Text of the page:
But pulling roofs always pose the most dramatic differences for people of different heights. Especially when "set" in the gym, a tall person will often find that the first handhold over a roof is too close to the lip of the roof, and that they can't get their foot onto the lip of the roof without having their knees in their teeth at the same time. And if it's bunched up for a short person, then it can often be physically impossible for you to do the same. The solution is to simply reach for a higher handhold before pulling the feet around to the lip of the roof. The other option is to use a foothold (if it exists) that is just under the lip.

If a short guy set the route, the first handhold over the roof will be too low for you, and the next highest handhold will be well out of reach because they anticipated the next move as the climber standing high after the lip. A good setter would also provide a foothold just under the lip for the tall guy, but it rarely happens.

Fortunately, outside, mother nature doesn't discriminate the same way, so there is almost always alternatives to use. But occasionally they’re roofs or moves that leave no other options for different body types. But it's so much less common.

I've also found that outdoor routes that short people tend to like, don't bode as well for me. And vice-versa. When certain moves just seem to line up for your body type, you will tend to like the route. Beware short people routes! When frustrated I have said that routes should be given a tall and short person rating.

Of course it is a joke, because even grades alone should not be a limit on what you believe you can do. They can protect you when you need to know a difficulty range where a fall could be dangerous, but on sport routes, it just gives you unnecessary pre-conceptions.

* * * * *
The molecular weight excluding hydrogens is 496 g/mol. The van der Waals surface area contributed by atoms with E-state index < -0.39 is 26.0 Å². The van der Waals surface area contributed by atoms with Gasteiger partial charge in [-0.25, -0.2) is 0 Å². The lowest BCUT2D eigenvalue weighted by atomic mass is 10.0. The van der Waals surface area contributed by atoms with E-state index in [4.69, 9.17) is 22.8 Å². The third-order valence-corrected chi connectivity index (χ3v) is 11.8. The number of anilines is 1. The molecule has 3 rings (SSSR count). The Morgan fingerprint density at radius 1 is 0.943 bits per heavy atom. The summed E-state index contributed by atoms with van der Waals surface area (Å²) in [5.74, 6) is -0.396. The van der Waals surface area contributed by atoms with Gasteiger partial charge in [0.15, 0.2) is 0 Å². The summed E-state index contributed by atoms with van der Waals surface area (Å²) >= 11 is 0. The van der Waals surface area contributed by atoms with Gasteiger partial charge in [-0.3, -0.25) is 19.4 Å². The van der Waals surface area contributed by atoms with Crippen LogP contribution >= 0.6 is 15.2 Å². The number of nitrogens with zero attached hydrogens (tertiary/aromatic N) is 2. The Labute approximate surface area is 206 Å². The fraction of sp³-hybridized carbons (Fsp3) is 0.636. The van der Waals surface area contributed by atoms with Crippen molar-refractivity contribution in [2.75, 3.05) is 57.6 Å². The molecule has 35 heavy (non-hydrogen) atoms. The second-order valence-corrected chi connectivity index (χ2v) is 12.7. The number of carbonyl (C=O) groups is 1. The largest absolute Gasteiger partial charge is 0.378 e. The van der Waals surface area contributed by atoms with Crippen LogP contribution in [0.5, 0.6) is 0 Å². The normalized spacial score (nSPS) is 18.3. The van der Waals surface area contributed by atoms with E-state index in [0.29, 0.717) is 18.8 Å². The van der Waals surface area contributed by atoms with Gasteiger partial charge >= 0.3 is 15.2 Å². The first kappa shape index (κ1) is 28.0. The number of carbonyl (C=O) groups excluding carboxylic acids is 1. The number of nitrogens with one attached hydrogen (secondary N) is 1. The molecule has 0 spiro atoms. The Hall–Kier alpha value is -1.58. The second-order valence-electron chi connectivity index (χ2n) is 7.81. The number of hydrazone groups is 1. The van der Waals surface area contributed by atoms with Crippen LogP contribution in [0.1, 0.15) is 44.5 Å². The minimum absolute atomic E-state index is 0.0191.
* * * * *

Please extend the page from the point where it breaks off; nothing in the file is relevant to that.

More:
But the bottom line is that all these things can be compensated with technique and strength training and proper head space. Will it limit you if you climb Trad? Probably not at all. Will it limit you if you climb sport? There is a chance you may never be able to climb 5.14. (I wonder what the tallest/heaviest person to climb 5.14 is?) So you may have to live with 5.13s. Though I’m not sure I would limit myself to that either. Cool
Awesome job.


rockprodigy


Oct 22, 2007, 1:53 PM
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Re: [delila99] Tips/advice for a tall giantess :-) [In reply to]
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Height is only an advantage if you know how to use your FEET. Most people don't understand this, they just bitch about things they can't change - seems like a waste of energy to me. Better to spend that energy improving your footwork.

The world's top climbers come in all shapes and sizes (rarely obese, unless you're a british slab climber), so no excuses for anyone.


mturner


Oct 22, 2007, 1:58 PM
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Re: [rockprodigy] Tips/advice for a tall giantess :-) [In reply to]
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rockprodigy wrote:
Height is only an advantage if you know how to use your FEET. Most people don't understand this, they just bitch about things they can't change - seems like a waste of energy to me. Better to spend that energy improving your footwork.

Agreed, but I changed the emphasis. I think people get so caught up with other people's beta that they fail to think of ways that will work for them and thus resort to making excuses.

Edit: PTFTW


(This post was edited by mturner on Oct 22, 2007, 1:59 PM)


climbsomething


Oct 22, 2007, 1:59 PM
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Re: [mturner] Tips/advice for a tall giantess :-) [In reply to]
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mturner wrote:
clausti wrote:
there are a lot more things that are prohibitive for short climbers than for long climbers.

Spoken like a true short climber.

I think I'd be ok with this if it wasn't for the fact that I think you guys are making excuses for yourself at the expense of devaluing our sends.
It goes both ways.

I have been talked down to by 5'10+ men who seriously seemed offended that my scrunchy-tiny hands beta let me pick through something, or "cheat." It was much easier for them to say I cheated and used "off" beta and holds than to admit they just kinda suck.


delila99


Oct 22, 2007, 2:40 PM
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Re: [climbsomething] Tips/advice for a tall giantess :-) [In reply to]
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HOLY MOSES! I've got one crap day without access to a computer and all hell breaks loose Smile